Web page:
Sailing away on imagination

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It's rare to see pirates in the prairies, especially since there are no oceans around, but that didn't stop some kids from using their imagination to sail away.

Nathan Haubrich, 5, shows off his pirate moves during Pirate Camp at the Western Development Museum. Times-Herald photo by Mickey Djuric 

"To be a pirate, you first have to learn how to put on an accent, and don't pillage too much. Be equitable," said Daniel Odendaad, programming assistant at the Western Development Museum. 

As an education student he helps organize the daytime summer camp for children ages five to eight at the museum.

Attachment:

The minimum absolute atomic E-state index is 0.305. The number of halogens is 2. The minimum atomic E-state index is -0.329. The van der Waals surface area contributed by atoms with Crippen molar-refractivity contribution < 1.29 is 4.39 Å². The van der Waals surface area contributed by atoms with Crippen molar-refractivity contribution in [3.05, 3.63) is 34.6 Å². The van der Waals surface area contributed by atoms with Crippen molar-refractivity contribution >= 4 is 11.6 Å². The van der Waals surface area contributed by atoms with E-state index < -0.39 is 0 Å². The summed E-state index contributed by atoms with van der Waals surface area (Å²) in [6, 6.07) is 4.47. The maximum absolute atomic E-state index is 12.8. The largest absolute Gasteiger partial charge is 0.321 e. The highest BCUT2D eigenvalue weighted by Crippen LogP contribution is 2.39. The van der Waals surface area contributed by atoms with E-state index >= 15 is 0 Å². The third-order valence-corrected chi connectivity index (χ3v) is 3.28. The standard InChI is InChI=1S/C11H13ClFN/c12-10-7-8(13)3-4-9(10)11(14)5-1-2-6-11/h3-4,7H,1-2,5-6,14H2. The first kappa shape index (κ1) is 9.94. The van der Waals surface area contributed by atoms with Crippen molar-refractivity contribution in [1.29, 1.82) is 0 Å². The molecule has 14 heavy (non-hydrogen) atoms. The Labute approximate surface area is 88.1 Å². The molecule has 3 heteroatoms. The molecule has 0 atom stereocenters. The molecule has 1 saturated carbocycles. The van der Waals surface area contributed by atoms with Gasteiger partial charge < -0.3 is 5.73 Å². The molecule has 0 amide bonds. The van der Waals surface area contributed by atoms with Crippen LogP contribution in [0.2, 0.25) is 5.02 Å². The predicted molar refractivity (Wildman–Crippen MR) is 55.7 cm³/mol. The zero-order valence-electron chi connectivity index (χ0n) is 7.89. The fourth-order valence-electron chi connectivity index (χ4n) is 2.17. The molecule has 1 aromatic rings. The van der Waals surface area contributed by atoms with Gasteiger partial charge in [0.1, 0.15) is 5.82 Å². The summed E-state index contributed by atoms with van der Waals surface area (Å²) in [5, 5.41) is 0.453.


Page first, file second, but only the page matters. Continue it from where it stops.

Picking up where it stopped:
Pirate Camp is their most popular summer program among younger kids. 

"Who wouldn't want to be a pirate," asks Odendaad.

Kids got the chance to use their imagination and dress up as pirates, making costumes to play the part, or taking on characteristics of a pirate. 

"My favourite was when we played games, and made crafts all day," said Quinn Dodd, 8, who attended the Pirate Camp. 

"Pretty much the whole day was fun. I'm a pirate now! It feels good."

Those who don't feel like wearing an eyepatch can fly to space during their Space Camp or learn to be a cowboy during the Wild West Camp.

Space Camp runs on July 31 and Aug. 7, and the Wild West Camp, a new program for the museum this year, runs Aug. 14 and Aug. 21. 

"The kids are going to have fun for a day, but they're also going to learn a lot of things in a fun way," said Odendaad. "It's not a boring way to learn, it's an engaging way to learn."

Registration for the camps can be done by calling the Western Development Museum at (306) 693-5989.

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